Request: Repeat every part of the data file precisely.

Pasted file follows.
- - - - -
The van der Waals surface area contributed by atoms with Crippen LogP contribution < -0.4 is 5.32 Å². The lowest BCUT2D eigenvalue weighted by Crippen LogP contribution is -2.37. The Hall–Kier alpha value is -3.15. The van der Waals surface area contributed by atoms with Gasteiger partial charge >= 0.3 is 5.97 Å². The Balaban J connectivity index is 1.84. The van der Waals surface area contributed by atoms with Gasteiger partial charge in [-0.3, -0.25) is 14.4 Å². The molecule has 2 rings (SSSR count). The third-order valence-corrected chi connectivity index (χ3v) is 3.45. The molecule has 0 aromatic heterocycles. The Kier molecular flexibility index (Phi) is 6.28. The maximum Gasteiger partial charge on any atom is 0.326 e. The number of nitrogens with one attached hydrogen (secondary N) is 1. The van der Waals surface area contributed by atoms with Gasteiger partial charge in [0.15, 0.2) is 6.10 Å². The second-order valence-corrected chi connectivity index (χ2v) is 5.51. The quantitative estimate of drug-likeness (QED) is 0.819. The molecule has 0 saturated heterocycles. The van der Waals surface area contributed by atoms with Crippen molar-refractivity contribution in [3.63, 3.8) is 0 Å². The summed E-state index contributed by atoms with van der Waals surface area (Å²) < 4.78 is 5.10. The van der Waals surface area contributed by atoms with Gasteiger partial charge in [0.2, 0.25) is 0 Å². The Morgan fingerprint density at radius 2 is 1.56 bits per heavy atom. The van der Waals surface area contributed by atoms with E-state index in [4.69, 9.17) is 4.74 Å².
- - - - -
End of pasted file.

The van der Waals surface area contributed by atoms with Crippen LogP contribution < -0.4 is 5.32 Å². The lowest BCUT2D eigenvalue weighted by Crippen LogP contribution is -2.37. The Hall–Kier alpha value is -3.15. The van der Waals surface area contributed by atoms with Gasteiger partial charge >= 0.3 is 5.97 Å². The Balaban J connectivity index is 1.84. The van der Waals surface area contributed by atoms with Gasteiger partial charge in [-0.3, -0.25) is 14.4 Å². The molecule has 2 rings (SSSR count). The third-order valence-corrected chi connectivity index (χ3v) is 3.45. The molecule has 0 aromatic heterocycles. The Kier molecular flexibility index (Phi) is 6.28. The maximum Gasteiger partial charge on any atom is 0.326 e. The number of nitrogens with one attached hydrogen (secondary N) is 1. The van der Waals surface area contributed by atoms with Gasteiger partial charge in [0.15, 0.2) is 6.10 Å². The second-order valence-corrected chi connectivity index (χ2v) is 5.51. The quantitative estimate of drug-likeness (QED) is 0.819. The molecule has 0 saturated heterocycles. The van der Waals surface area contributed by atoms with Crippen molar-refractivity contribution in [3.63, 3.8) is 0 Å². The summed E-state index contributed by atoms with van der Waals surface area (Å²) < 4.78 is 5.10. The van der Waals surface area contributed by atoms with Gasteiger partial charge in [0.2, 0.25) is 0 Å². The Morgan fingerprint density at radius 2 is 1.56 bits per heavy atom. The van der Waals surface area contributed by atoms with E-state index in [4.69, 9.17) is 4.74 Å².